> developments for 20 years or so is that so many of
> the contributors are really lacking in appropriate
> training in basic science and philosophy.
Lee: This is not a prerequisite and when needed they can/should easily defer to others.
Ray: The big advantage of the university environment is the opportunity for both direct contact and nearly instantaneous feedback from others with similar interests--from all over the world. There are opportunities for visits to laboratories or field sites--small group presentations--face to face encounters in seminars and/or over dinner. One learns to be a part of a collaborating team rather than a "lone wolf," and gets access to financial and technical support. Through personal contacts established this way, one learns how and where to get published: even gets invited.
The outsider remains the outsider--never meets knowledgeable collaborators--never obtains adequate support (or even a knowledgeable audience. The lone wolf doesn't even know what he doesn't know. Doesn't take long to develop a chip on his shoulder.
> So they
> do it wrong--but don't understand why their
> contribution has not been widely accepted.
Lee: Can you give specific examples?
Ray: Here's one.
A common topic of interest at GHMB is whether or not Global Warming is leading to climate change (a scientific question)--and whether or not countermeasures related to the burning of fossil fuels could reduce potential harm to the global environment (social-economic question). The knowledge base to explore the scientific question requires learning how to gather and organize temperature data from the terrestrial and aquatic land--gathered onsite or by satellite--locally, nationally, and globally. The academic skills include knowledge of research design, statistical analysis, and computer information processing. If one is to perfect such skills, one must practice on real or simulated data, which may involve some sort of traineeship with NASA or the NOAA, and some volunteer work with the IPCC.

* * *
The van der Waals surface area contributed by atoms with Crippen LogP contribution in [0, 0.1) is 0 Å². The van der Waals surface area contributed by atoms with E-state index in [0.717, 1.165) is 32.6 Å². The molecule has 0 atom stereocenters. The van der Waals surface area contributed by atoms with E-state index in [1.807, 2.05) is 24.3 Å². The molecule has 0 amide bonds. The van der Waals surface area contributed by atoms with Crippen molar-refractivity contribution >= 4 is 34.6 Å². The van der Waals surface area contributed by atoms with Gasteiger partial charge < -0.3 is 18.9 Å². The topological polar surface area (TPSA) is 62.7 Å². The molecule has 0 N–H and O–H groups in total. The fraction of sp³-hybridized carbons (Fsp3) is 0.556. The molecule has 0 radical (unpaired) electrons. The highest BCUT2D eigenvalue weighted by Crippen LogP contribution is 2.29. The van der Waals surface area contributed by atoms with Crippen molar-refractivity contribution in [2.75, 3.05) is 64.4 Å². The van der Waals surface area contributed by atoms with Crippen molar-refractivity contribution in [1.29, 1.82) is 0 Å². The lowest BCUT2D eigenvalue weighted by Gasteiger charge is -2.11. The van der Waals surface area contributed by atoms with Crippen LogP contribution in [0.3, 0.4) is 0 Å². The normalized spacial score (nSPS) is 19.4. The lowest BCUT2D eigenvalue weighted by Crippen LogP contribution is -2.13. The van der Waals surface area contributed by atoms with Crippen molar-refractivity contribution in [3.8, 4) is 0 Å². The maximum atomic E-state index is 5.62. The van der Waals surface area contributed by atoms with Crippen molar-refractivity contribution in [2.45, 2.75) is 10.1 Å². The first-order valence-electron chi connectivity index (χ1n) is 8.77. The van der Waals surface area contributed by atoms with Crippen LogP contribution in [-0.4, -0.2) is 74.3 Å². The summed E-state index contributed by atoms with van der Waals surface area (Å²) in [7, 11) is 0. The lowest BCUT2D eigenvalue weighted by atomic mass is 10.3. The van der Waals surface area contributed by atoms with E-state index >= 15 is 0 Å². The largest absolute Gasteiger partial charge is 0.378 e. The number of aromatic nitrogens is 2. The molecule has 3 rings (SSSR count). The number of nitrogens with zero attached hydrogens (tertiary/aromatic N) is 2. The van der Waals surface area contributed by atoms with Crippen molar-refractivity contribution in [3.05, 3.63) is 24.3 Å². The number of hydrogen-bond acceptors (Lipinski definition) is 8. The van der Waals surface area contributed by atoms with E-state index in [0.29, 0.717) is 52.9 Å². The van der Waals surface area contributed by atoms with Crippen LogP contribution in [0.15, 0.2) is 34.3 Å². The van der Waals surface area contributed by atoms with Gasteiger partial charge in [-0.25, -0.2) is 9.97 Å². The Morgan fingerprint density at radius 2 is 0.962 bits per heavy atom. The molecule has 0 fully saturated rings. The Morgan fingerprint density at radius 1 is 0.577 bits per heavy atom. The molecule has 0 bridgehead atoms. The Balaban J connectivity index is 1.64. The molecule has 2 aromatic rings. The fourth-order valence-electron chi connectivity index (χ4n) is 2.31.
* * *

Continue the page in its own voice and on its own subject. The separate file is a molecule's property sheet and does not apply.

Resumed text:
Once one develops real academic skills associated with field work, further paying opportunities may emerge to work on the science question, and one may get drawn into the social-economic questions out of personal interests.
The lone wolf, without the academic and field skills, might rely on published studies and popular articles to draw strong inferences about the social economic questions--without any real knowledge of research methods, statistical analyses, or computer information processing involved in the studies or reports. The Wolf may feel that those with such skills are biased since those with advanced skills are getting paid to collect and analyze the data--leading to climate change debates with the university trained professional.